Access to Medicines
Expenditure on medicines accounts for a major proportion of health costs in developing countries. This means that access to treatment is heavily dependent on the availability of affordable medicines. Although trade in medicines is increasing rapidly, most of it takes place between wealthy countries, with developing countries accounting for just 17% of imports and 6% of exports. It is estimated that one-third of the developing world's people are unable to receive or purchase essential medicines on a regular basis. The provision of access to medicines depends on four factors:
- Rational selection and use of medicines
- Affordable prices
- Sustainable financing
- Reliable health and supply systems.
Of these, the second factor, affordable prices, is most affected by globalization. Strategies to increase affordability of medicines include:
- Reducing taxes, tariffs and margins, and developing pricing policies.
- Promoting competition for multi-source products.
- Generic medicines including generic substitution.
- Good procurement practices.
- Equity pricing and competition for single-source products. Equity pricing policies ensure that, from the point of view of the community and the individual, the price of a drug is fair, equitable, and affordable. Those in favour of equity pricing argue that the poor should pay less for essential medicines.
- Differential pricing (sometimes also called tiered pricing). The sale of the same good to different buyers at different prices, with the aim of improving the affordability of drugs while generating revenue for the pharmaceutical industry. Differential pricing has reduced the cost of many anti-retroviral HIV/AIDS therapies by up to 90% in low-income countries, although they continue to be sold at market price in developed countries. There are concerns that differential pricing will result in product diversion, with cheaper drugs leaking back into wealthy countries.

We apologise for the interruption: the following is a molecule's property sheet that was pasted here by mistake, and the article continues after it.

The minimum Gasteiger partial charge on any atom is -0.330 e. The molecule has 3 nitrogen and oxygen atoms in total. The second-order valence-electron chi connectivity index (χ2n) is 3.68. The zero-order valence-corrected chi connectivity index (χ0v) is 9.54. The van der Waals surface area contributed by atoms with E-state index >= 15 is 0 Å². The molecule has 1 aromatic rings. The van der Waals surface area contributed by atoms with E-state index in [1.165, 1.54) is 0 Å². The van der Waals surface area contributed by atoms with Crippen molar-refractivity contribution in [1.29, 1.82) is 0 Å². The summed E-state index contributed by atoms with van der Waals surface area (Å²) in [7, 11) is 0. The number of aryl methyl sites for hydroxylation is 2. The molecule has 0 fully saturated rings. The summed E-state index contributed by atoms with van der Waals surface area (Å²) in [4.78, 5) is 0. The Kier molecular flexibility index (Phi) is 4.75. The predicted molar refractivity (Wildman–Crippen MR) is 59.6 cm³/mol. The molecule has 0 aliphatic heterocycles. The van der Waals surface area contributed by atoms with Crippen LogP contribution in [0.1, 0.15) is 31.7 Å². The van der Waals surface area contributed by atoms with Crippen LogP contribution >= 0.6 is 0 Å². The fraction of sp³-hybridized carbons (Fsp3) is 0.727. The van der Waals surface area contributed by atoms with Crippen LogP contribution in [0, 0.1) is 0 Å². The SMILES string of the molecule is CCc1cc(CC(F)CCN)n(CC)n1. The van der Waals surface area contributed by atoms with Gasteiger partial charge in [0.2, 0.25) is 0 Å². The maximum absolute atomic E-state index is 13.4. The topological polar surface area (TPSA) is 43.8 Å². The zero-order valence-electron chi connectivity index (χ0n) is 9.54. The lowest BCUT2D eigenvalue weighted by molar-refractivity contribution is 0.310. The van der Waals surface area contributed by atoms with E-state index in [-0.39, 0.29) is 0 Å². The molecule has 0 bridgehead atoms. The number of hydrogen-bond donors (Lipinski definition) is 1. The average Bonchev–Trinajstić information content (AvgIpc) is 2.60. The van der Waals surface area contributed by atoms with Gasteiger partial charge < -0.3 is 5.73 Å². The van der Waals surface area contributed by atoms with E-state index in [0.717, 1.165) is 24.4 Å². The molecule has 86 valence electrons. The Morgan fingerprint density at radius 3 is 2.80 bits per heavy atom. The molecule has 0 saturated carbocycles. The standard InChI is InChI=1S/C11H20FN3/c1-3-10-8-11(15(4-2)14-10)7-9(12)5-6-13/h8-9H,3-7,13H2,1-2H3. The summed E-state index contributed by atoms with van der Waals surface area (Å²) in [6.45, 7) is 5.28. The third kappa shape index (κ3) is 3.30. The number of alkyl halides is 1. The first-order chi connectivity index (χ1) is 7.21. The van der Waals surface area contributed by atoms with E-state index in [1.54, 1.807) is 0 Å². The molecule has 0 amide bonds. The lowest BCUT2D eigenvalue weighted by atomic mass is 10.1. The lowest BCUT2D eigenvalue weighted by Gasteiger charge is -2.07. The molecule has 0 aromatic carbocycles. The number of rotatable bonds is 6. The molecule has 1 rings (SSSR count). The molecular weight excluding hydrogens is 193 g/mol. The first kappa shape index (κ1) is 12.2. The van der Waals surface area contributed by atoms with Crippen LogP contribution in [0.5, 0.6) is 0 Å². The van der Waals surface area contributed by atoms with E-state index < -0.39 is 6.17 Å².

- Price information and therapeutic substitution.
- Promotion of competition, use of safeguards compatible with the agreement on Trade-Related Aspects of Intellectual Property Rights (TRIPS), such as parallel importation and compulsory licensing.
Parallel imports. Goods that are imported into a country without the authorization of the intellectual property right holder for that country, but after the goods have been legally placed on sale in another country. By allowing the reintroduction of price competition, parallel importation and compulsory licensing both provide safeguards against a patent holder charging excessively high prices in a particular market. They are recognized as TRIPS public health safeguards because they enhance the affordability and availability of medicines.
Compulsory licensing. Governments may issue a licence to allow the use of an invention (e.g. a patented drug) without the consent of the patent holder on grounds of public interest (e.g. national emergency, anti-competitive practices or for public, non-commercial use).
Patent protection is one incentive for the research and development of new drugs. However, there is also concern that the TRIPS agreement, which grants extensive patent rights to pharmaceutical companies, will prevent developing countries from producing or buying generic drugs that usually cost much less than brand name drugs. The United Nations Development Programme (UNDP) has questioned the compatibility of the TRIPS agreement with human rights law because of its impact on access to essential drugs in low-income countries.
WHO has recently added several anti-retrovirals to the Model List of Essential Drugs, increasing arguments that they should be available at reduced price.
The terms “differential”, “tiered”, “preferential”, “discounted pricing”, and “market segmentation” are also used to describe the practice of charging lower prices in different markets. They do not necessarily result in affordability or equitable access to a product.